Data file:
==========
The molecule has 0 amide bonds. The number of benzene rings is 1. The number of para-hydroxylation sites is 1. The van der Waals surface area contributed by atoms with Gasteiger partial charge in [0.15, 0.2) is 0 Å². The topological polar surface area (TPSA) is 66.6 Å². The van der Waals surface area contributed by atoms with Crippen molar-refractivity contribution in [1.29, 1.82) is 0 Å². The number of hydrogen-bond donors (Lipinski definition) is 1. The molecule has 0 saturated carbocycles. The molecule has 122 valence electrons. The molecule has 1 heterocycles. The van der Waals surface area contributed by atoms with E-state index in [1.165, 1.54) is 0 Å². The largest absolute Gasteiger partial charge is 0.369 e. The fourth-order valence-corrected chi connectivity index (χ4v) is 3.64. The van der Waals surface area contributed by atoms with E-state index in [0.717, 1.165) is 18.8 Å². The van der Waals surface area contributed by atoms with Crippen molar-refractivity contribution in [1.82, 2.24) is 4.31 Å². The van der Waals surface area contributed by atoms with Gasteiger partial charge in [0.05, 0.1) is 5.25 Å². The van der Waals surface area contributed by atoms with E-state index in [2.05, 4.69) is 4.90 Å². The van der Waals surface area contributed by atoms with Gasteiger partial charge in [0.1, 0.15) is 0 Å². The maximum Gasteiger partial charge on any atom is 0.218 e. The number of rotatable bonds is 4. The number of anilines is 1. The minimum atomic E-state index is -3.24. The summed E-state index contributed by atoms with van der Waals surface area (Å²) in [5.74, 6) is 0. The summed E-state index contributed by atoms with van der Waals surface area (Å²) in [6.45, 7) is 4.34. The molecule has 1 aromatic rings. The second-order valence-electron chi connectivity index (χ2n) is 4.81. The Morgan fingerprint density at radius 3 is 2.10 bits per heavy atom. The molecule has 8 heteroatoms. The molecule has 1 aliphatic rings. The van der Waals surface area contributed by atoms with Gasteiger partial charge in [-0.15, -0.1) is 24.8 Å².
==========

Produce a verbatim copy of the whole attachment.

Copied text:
The molecule has 0 amide bonds. The number of benzene rings is 1. The number of para-hydroxylation sites is 1. The van der Waals surface area contributed by atoms with Gasteiger partial charge in [0.15, 0.2) is 0 Å². The topological polar surface area (TPSA) is 66.6 Å². The van der Waals surface area contributed by atoms with Crippen molar-refractivity contribution in [1.29, 1.82) is 0 Å². The number of hydrogen-bond donors (Lipinski definition) is 1. The molecule has 0 saturated carbocycles. The molecule has 122 valence electrons. The molecule has 1 heterocycles. The van der Waals surface area contributed by atoms with E-state index in [1.165, 1.54) is 0 Å². The largest absolute Gasteiger partial charge is 0.369 e. The fourth-order valence-corrected chi connectivity index (χ4v) is 3.64. The van der Waals surface area contributed by atoms with E-state index in [0.717, 1.165) is 18.8 Å². The van der Waals surface area contributed by atoms with Crippen molar-refractivity contribution in [1.82, 2.24) is 4.31 Å². The van der Waals surface area contributed by atoms with Gasteiger partial charge in [0.05, 0.1) is 5.25 Å². The van der Waals surface area contributed by atoms with E-state index in [2.05, 4.69) is 4.90 Å². The van der Waals surface area contributed by atoms with Gasteiger partial charge in [0.1, 0.15) is 0 Å². The maximum Gasteiger partial charge on any atom is 0.218 e. The number of rotatable bonds is 4. The number of anilines is 1. The minimum atomic E-state index is -3.24. The summed E-state index contributed by atoms with van der Waals surface area (Å²) in [5.74, 6) is 0. The summed E-state index contributed by atoms with van der Waals surface area (Å²) in [6.45, 7) is 4.34. The molecule has 1 aromatic rings. The second-order valence-electron chi connectivity index (χ2n) is 4.81. The Morgan fingerprint density at radius 3 is 2.10 bits per heavy atom. The molecule has 8 heteroatoms. The molecule has 1 aliphatic rings. The van der Waals surface area contributed by atoms with Gasteiger partial charge in [-0.15, -0.1) is 24.8 Å².